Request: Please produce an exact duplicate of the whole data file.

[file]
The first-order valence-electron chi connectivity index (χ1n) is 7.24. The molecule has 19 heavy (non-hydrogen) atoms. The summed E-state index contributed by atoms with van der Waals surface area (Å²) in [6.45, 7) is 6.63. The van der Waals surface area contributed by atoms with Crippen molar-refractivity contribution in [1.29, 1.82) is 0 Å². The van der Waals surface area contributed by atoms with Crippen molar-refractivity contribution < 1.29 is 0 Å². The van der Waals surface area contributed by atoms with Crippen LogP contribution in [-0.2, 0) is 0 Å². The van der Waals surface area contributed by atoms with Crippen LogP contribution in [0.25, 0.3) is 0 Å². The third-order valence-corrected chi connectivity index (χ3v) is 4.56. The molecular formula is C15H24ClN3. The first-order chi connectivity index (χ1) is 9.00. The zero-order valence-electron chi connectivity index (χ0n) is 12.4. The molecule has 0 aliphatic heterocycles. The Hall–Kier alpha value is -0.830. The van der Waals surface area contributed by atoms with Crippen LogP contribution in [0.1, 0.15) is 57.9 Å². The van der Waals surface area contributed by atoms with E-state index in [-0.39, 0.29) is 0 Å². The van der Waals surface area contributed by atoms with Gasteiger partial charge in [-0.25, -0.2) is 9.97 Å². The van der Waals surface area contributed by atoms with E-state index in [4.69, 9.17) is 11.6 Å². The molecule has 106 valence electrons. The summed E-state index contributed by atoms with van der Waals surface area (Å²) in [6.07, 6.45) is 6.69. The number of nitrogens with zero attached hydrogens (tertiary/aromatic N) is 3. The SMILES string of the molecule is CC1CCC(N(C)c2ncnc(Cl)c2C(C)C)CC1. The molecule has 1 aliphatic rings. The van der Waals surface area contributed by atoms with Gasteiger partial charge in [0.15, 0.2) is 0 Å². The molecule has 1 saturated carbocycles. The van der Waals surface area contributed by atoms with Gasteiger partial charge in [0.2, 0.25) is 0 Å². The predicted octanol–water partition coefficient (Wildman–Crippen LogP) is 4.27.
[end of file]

The first-order valence-electron chi connectivity index (χ1n) is 7.24. The molecule has 19 heavy (non-hydrogen) atoms. The summed E-state index contributed by atoms with van der Waals surface area (Å²) in [6.45, 7) is 6.63. The van der Waals surface area contributed by atoms with Crippen molar-refractivity contribution in [1.29, 1.82) is 0 Å². The van der Waals surface area contributed by atoms with Crippen molar-refractivity contribution < 1.29 is 0 Å². The van der Waals surface area contributed by atoms with Crippen LogP contribution in [-0.2, 0) is 0 Å². The van der Waals surface area contributed by atoms with Crippen LogP contribution in [0.25, 0.3) is 0 Å². The third-order valence-corrected chi connectivity index (χ3v) is 4.56. The molecular formula is C15H24ClN3. The first-order chi connectivity index (χ1) is 9.00. The zero-order valence-electron chi connectivity index (χ0n) is 12.4. The molecule has 0 aliphatic heterocycles. The Hall–Kier alpha value is -0.830. The van der Waals surface area contributed by atoms with Crippen LogP contribution in [0.1, 0.15) is 57.9 Å². The van der Waals surface area contributed by atoms with E-state index in [-0.39, 0.29) is 0 Å². The van der Waals surface area contributed by atoms with Gasteiger partial charge in [-0.25, -0.2) is 9.97 Å². The van der Waals surface area contributed by atoms with E-state index in [4.69, 9.17) is 11.6 Å². The molecule has 106 valence electrons. The summed E-state index contributed by atoms with van der Waals surface area (Å²) in [6.07, 6.45) is 6.69. The number of nitrogens with zero attached hydrogens (tertiary/aromatic N) is 3. The SMILES string of the molecule is CC1CCC(N(C)c2ncnc(Cl)c2C(C)C)CC1. The molecule has 1 aliphatic rings. The van der Waals surface area contributed by atoms with Gasteiger partial charge in [0.15, 0.2) is 0 Å². The molecule has 1 saturated carbocycles. The van der Waals surface area contributed by atoms with Gasteiger partial charge in [0.2, 0.25) is 0 Å². The predicted octanol–water partition coefficient (Wildman–Crippen LogP) is 4.27.